Office Hours: Hello Sunshine’s Liz Jenkins on How Young Studios Are Disrupting Hollywood

Spencer Rascoff

Spencer Rascoff serves as executive chairman of dot.LA. He is an entrepreneur and company leader who co-founded Zillow, Hotwire, dot.LA, Pacaso and Supernova, and who served as Zillow's CEO for a decade. During Spencer's time as CEO, Zillow won dozens of "best places to work" awards as it grew to over 4,500 employees, $3 billion in revenue, and $10 billion in market capitalization. Prior to Zillow, Spencer co-founded and was VP Corporate Development of Hotwire, which was sold to Expedia for $685 million in 2003. Through his startup studio and venture capital firm, 75 & Sunny, Spencer is an active angel investor in over 100 companies and is incubating several more.

Liz Jenkins, Hello Sunshine
Image courtesy of Liz Jenkins

On this episode of Office Hours, Hello Sunshine Chief Operating Office Liz Jenkins joins the show to talk about how she aims to disrupt the way storytelling is produced, in Hollywood and beyond.


Hello Sunshine is a media brand and content company founded by actress Reese Witherspoon that highlights female authorship and storytelling across all its platforms, putting women and girls at the center of each narrative. Jenkins joined the company as its CFO in 2018, overseeing its finances and growth as a business. She oversees Hello Sunshine's scripted, unscripted content and its kids and animation studios, along with its book club.

Jenkins sees Hello Sunshine as a new media company amid an industry dominated by massive legacy companies, rethinking the way content studios have worked in the past, and changing the way women’s stories are produced within the industry.

“I think one of the things that has taken the industry a long time to catch up with, frankly, the innovation that's been driven by technology companies, has been the fact that these legacy companies have massive legacy businesses – ie. cable networks that generate billions of dollars of cash,” she says. “It’s the innovator’s dilemma, effectively, right?”

By contrast, she says, Hello Sunshine started from “a blank piece of paper” and a mission to bring “content, commerce and community” to a mission-driven storytelling brand.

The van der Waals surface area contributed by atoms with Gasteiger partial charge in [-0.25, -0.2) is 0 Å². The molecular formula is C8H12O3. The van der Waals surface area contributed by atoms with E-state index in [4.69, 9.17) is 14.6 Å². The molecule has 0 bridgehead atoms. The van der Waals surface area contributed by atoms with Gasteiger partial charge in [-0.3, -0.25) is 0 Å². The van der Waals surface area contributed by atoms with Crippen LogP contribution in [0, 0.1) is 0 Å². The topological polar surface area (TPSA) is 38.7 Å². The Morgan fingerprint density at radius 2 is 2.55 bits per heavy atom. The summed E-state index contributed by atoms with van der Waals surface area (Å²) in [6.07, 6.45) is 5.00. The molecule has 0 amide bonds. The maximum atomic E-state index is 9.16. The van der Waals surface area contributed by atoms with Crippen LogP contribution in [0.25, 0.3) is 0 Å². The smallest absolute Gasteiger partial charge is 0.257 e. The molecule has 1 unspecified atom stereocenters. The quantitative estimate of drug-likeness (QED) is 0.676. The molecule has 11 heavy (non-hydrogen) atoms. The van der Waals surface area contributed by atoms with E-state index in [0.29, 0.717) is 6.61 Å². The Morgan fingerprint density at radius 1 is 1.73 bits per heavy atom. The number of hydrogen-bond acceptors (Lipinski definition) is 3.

“When we talk about commerce, we don't just mean selling things to people,” Jenkins adds. “We mean really engaging with the users and our audience on a really deep level.”

Jenkins’ experience in technology and business, as head of strategic ventures for Sony PlayStation, and senior VP of corporate development and strategy at Media Rights Capital, have served her well in her role at Hello Sunshine.

“I do have that really kind of entrepreneurial business and building mindset that one would always say exists in the Bay Area,” she says. “But I think it's very much the same in the entertainment business, right? Every film is a startup, new business, you're bringing together like a couple 100 people who never worked together before–potentially a couple of them have–to build something overnight."

Jenkins also discussed the ways Hollywood has been shifting in recent years to reflect a greater diversity of storytelling and talent both in front of and behind the camera. She says she’s seen progress in the greater efforts to include more women and people of different backgrounds has had an impact on the larger culture.

“We don't have to rewind the clock back very far to see a really different space that we were in,” Jenkin says. “And I think that if anything, the last few years have proven to us that even the most sacred and long-standing institutions are fragile – right? – And require a lot of vigilance to protect.”

Still she sees there’s still a lot of work to be done, especially in creating the kinds of pipelines to attract talent and to sustain the number of decision-makers who will focus on telling more inclusive stories.

“It requires a real commitment to excellence and authenticity,” she says. In order to sustain the kind of changes that have reshaped Hollywood in the past several years, “you can't be complacent.”

Jenkins also talks about how Hello Sunshine chooses the streaming partners it works with on their shows, based in part on their audiences, their interests and the amount of marketing their willing to put into a project. She also talks about how young viewers, readers and listeners are changing the way media is being produced.

Want to hear more episodes? Subscribe to Office Hours on Stitcher, Apple Podcasts, Spotify, iHeart Radio or wherever you get your podcasts.

dot.LA Engagement Fellow Joshua Letona contributed to this post.

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